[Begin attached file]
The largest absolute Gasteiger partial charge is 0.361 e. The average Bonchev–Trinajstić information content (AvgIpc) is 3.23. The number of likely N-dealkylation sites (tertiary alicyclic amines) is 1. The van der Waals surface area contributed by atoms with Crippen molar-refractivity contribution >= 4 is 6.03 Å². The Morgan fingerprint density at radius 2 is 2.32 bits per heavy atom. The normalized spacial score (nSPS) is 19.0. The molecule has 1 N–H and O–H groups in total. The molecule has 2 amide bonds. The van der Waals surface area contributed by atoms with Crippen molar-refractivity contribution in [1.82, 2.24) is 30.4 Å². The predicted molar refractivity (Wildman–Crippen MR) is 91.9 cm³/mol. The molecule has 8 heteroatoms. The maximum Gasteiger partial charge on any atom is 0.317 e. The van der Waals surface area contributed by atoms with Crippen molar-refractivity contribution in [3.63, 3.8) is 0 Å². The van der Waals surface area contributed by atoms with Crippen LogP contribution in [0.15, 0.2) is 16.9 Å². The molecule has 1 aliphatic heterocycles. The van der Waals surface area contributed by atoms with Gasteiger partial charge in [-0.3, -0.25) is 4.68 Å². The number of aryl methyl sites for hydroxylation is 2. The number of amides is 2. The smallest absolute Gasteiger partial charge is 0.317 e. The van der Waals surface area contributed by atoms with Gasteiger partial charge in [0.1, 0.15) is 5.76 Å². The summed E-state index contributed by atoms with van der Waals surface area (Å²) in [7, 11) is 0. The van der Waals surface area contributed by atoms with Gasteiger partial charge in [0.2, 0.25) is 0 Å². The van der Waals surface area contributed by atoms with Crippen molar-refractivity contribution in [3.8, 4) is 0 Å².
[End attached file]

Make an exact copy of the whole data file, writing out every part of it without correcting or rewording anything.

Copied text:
The largest absolute Gasteiger partial charge is 0.361 e. The average Bonchev–Trinajstić information content (AvgIpc) is 3.23. The number of likely N-dealkylation sites (tertiary alicyclic amines) is 1. The van der Waals surface area contributed by atoms with Crippen molar-refractivity contribution >= 4 is 6.03 Å². The Morgan fingerprint density at radius 2 is 2.32 bits per heavy atom. The normalized spacial score (nSPS) is 19.0. The molecule has 1 N–H and O–H groups in total. The molecule has 2 amide bonds. The van der Waals surface area contributed by atoms with Crippen molar-refractivity contribution in [1.82, 2.24) is 30.4 Å². The predicted molar refractivity (Wildman–Crippen MR) is 91.9 cm³/mol. The molecule has 8 heteroatoms. The maximum Gasteiger partial charge on any atom is 0.317 e. The van der Waals surface area contributed by atoms with Crippen molar-refractivity contribution in [3.63, 3.8) is 0 Å². The van der Waals surface area contributed by atoms with Crippen LogP contribution in [0.15, 0.2) is 16.9 Å². The molecule has 1 aliphatic heterocycles. The van der Waals surface area contributed by atoms with Gasteiger partial charge in [-0.3, -0.25) is 4.68 Å². The number of aryl methyl sites for hydroxylation is 2. The number of amides is 2. The smallest absolute Gasteiger partial charge is 0.317 e. The van der Waals surface area contributed by atoms with Gasteiger partial charge in [0.1, 0.15) is 5.76 Å². The summed E-state index contributed by atoms with van der Waals surface area (Å²) in [7, 11) is 0. The van der Waals surface area contributed by atoms with Gasteiger partial charge in [0.2, 0.25) is 0 Å². The van der Waals surface area contributed by atoms with Crippen molar-refractivity contribution in [3.8, 4) is 0 Å².